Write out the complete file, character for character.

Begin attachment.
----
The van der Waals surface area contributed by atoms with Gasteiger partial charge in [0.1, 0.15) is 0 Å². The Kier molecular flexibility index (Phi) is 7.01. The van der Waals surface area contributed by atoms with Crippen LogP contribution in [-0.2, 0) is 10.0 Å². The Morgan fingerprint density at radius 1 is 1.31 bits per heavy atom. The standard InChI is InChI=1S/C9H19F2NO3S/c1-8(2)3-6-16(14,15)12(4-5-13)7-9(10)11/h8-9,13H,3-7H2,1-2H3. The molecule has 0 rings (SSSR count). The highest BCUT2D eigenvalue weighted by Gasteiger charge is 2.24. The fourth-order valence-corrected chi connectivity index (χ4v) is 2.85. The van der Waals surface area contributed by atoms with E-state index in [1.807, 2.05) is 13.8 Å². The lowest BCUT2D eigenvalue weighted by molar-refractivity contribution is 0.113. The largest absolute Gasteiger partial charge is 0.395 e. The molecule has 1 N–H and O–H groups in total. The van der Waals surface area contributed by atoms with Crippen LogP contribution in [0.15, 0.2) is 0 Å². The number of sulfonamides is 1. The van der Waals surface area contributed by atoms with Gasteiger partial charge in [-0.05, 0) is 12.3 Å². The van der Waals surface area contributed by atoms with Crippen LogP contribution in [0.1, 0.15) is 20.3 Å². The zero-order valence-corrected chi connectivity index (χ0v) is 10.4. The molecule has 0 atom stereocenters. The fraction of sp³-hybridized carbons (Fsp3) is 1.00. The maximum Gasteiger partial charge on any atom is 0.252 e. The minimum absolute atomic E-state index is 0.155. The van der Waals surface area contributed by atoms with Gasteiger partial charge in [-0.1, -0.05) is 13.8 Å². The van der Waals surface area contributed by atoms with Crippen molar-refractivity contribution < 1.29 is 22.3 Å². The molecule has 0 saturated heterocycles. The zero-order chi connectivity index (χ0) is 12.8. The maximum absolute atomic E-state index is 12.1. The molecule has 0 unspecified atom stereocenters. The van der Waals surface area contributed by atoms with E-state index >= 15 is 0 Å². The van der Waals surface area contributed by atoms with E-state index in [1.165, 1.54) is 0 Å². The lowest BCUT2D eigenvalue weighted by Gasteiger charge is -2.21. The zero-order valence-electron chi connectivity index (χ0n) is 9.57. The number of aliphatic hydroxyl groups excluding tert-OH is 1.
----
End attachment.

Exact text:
The van der Waals surface area contributed by atoms with Gasteiger partial charge in [0.1, 0.15) is 0 Å². The Kier molecular flexibility index (Phi) is 7.01. The van der Waals surface area contributed by atoms with Crippen LogP contribution in [-0.2, 0) is 10.0 Å². The Morgan fingerprint density at radius 1 is 1.31 bits per heavy atom. The standard InChI is InChI=1S/C9H19F2NO3S/c1-8(2)3-6-16(14,15)12(4-5-13)7-9(10)11/h8-9,13H,3-7H2,1-2H3. The molecule has 0 rings (SSSR count). The highest BCUT2D eigenvalue weighted by Gasteiger charge is 2.24. The fourth-order valence-corrected chi connectivity index (χ4v) is 2.85. The van der Waals surface area contributed by atoms with E-state index in [1.807, 2.05) is 13.8 Å². The lowest BCUT2D eigenvalue weighted by molar-refractivity contribution is 0.113. The largest absolute Gasteiger partial charge is 0.395 e. The molecule has 1 N–H and O–H groups in total. The van der Waals surface area contributed by atoms with Crippen LogP contribution in [0.15, 0.2) is 0 Å². The number of sulfonamides is 1. The van der Waals surface area contributed by atoms with Gasteiger partial charge in [-0.05, 0) is 12.3 Å². The van der Waals surface area contributed by atoms with Crippen LogP contribution in [0.1, 0.15) is 20.3 Å². The zero-order valence-corrected chi connectivity index (χ0v) is 10.4. The molecule has 0 atom stereocenters. The fraction of sp³-hybridized carbons (Fsp3) is 1.00. The maximum Gasteiger partial charge on any atom is 0.252 e. The minimum absolute atomic E-state index is 0.155. The van der Waals surface area contributed by atoms with Gasteiger partial charge in [-0.1, -0.05) is 13.8 Å². The van der Waals surface area contributed by atoms with Crippen molar-refractivity contribution < 1.29 is 22.3 Å². The molecule has 0 saturated heterocycles. The zero-order chi connectivity index (χ0) is 12.8. The maximum absolute atomic E-state index is 12.1. The molecule has 0 unspecified atom stereocenters. The van der Waals surface area contributed by atoms with E-state index >= 15 is 0 Å². The van der Waals surface area contributed by atoms with E-state index in [1.165, 1.54) is 0 Å². The lowest BCUT2D eigenvalue weighted by Gasteiger charge is -2.21. The zero-order valence-electron chi connectivity index (χ0n) is 9.57. The number of aliphatic hydroxyl groups excluding tert-OH is 1.